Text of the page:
Comparative Study
Journal Article
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Carbon monoxide has direct toxicity on the myocardium distinct from effects of hypoxia in an ex vivo rat heart model.

OBJECTIVES: Carbon monoxide (CO) toxicity causes significant central nervous system and cardiac injury. Although the neurological damage caused by CO toxicity is extensively described, the mechanisms underlying myocardial insult are unclear. The authors used an externally perfused isolated rat heart model to examine the effects of a physiological saline solution (Krebs Henseleit HEPES, KHH) aerated with CO on cardiac function.

METHODS: Fifteen rats were equally divided into three groups: the control group (KHH + 100% O(2)), the nitrogen control group (KHH + 70% O(2), 30% N(2)), and the CO group (KHH + 70% oxygen, 30% CO). Left ventricular peak systolic pressure (LVPsP), end diastolic pressure (LVEdP), and coronary perfusion pressure were measured while the isolated heart was paced and perfused on a modified Langendorf apparatus.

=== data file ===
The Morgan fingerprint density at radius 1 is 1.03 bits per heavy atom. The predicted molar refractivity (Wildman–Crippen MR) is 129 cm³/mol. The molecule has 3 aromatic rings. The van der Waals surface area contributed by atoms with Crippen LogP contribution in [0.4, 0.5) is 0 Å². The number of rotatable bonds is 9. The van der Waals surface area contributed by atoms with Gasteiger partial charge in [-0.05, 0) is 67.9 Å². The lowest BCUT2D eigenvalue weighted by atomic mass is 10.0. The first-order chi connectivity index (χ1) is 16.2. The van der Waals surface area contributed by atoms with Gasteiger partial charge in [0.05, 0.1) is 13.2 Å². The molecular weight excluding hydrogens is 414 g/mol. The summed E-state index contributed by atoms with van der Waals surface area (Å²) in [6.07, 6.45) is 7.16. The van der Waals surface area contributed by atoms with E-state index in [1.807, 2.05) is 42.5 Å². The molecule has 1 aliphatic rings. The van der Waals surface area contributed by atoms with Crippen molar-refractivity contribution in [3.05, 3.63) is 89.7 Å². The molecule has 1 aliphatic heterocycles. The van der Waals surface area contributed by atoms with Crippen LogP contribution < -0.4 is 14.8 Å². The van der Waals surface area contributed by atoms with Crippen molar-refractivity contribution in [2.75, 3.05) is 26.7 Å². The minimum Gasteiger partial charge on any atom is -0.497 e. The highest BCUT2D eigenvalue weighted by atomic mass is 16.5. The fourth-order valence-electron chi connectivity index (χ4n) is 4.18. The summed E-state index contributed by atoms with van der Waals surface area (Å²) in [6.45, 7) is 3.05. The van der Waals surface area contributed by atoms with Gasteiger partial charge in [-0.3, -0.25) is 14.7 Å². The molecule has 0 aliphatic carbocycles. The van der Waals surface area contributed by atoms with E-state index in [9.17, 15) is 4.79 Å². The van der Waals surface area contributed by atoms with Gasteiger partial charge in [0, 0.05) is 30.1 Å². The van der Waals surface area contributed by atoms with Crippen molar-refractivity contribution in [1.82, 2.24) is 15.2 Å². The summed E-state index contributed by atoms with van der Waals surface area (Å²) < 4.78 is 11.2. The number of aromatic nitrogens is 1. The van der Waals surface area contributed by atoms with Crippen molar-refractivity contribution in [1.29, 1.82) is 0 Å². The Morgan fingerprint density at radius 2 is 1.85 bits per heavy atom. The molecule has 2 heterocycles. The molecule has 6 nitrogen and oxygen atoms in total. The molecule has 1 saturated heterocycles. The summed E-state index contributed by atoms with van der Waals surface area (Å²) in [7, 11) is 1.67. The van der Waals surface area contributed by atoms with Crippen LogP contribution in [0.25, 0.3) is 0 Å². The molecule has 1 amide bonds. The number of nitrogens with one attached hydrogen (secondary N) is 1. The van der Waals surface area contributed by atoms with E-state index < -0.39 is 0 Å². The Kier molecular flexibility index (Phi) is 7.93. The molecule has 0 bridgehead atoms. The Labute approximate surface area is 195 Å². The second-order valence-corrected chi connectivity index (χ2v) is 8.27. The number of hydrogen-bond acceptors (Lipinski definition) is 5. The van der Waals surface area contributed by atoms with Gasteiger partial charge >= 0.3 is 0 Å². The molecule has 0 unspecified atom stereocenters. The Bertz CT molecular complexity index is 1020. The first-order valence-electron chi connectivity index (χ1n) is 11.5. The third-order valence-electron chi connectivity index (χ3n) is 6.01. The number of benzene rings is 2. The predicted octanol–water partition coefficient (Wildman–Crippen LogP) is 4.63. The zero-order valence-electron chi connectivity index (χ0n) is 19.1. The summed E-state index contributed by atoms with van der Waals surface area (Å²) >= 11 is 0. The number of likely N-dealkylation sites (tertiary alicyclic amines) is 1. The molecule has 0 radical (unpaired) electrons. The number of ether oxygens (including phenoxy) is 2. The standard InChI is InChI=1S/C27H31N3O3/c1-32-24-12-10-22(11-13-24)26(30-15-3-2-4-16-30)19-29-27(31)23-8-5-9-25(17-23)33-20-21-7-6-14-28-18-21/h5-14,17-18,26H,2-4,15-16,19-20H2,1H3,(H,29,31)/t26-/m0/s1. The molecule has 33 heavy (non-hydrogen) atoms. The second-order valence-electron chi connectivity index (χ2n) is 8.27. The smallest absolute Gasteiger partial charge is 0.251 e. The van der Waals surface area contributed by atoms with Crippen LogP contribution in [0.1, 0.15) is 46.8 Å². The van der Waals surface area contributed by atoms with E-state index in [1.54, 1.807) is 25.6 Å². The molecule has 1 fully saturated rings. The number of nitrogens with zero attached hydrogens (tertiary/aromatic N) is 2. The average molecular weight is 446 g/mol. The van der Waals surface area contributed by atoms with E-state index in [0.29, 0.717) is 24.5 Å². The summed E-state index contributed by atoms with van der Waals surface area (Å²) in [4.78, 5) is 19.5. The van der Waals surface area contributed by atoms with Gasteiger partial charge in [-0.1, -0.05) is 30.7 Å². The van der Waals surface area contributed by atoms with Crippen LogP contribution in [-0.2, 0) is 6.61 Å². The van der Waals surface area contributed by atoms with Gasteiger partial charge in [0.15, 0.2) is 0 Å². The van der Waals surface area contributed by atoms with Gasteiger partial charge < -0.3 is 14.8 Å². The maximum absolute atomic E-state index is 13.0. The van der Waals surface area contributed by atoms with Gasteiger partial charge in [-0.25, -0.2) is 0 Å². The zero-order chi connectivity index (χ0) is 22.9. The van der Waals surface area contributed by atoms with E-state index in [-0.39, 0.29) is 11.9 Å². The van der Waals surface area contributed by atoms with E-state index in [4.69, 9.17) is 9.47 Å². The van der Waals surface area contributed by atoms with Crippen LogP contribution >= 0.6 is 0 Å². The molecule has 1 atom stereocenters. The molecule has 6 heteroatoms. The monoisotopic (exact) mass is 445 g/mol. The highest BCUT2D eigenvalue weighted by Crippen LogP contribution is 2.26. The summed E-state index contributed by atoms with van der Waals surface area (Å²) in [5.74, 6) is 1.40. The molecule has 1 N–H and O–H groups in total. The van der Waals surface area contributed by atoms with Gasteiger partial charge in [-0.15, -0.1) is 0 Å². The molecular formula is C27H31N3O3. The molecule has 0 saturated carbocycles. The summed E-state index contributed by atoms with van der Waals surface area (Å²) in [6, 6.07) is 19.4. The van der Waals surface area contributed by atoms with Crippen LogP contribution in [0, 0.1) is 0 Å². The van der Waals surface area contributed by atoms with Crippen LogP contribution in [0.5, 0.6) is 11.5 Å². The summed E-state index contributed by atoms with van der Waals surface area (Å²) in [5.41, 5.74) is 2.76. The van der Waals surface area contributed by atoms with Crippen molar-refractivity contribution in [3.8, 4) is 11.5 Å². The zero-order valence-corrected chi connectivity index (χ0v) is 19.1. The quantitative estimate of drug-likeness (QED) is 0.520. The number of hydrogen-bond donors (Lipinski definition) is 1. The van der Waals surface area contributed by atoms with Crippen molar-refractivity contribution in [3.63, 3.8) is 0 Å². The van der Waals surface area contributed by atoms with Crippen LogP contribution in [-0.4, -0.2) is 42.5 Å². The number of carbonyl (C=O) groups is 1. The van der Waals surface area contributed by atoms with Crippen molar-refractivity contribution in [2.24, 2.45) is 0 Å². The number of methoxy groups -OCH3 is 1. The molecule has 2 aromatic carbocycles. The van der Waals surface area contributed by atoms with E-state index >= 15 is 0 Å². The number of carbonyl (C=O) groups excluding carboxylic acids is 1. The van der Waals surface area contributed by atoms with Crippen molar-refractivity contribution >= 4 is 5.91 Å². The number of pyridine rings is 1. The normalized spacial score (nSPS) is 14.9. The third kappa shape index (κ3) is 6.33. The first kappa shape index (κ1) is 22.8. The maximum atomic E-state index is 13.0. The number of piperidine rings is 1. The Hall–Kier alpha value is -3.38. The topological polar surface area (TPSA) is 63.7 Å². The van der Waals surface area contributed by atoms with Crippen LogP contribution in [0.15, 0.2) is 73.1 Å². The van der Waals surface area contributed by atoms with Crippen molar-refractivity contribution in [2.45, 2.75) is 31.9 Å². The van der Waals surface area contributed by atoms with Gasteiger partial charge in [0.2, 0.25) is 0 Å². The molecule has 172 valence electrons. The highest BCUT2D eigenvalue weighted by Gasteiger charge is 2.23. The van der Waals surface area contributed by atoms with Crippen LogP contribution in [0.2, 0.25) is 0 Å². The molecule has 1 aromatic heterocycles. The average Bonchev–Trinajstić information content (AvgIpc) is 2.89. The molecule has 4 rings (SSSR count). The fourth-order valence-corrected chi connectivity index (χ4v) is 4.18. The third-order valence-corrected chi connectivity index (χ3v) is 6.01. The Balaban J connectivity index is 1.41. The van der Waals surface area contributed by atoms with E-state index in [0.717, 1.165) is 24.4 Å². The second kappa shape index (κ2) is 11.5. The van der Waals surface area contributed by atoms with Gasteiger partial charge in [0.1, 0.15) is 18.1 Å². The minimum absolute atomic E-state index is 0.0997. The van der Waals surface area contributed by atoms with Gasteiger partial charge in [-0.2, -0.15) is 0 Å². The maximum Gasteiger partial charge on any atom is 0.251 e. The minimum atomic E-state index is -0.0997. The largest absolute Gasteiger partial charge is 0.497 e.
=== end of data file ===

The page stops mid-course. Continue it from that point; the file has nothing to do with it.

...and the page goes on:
RESULTS: Left ventricular generated pressure (LVGP = LVPsP - LVEdP) decreased in the nitrogen control and CO groups compared to the control group. There was higher LVGP in the recovery phase between the nitrogen control group compared to the CO group. Both groups had increased lactic acid levels in the experimental phase.

CONCLUSIONS: Carbon monoxide with hypoxia and hypoxemic hypoxia both result in similar depression of cardiac function. Hearts poisoned with CO with hypoxia do not recover function to the extent that hearts rendered hypoxic with nitrogen do when perfused with 100% oxygen after the insult. This suggests that CO causes direct myocardial toxicity distinct from the effects of hypoxia.

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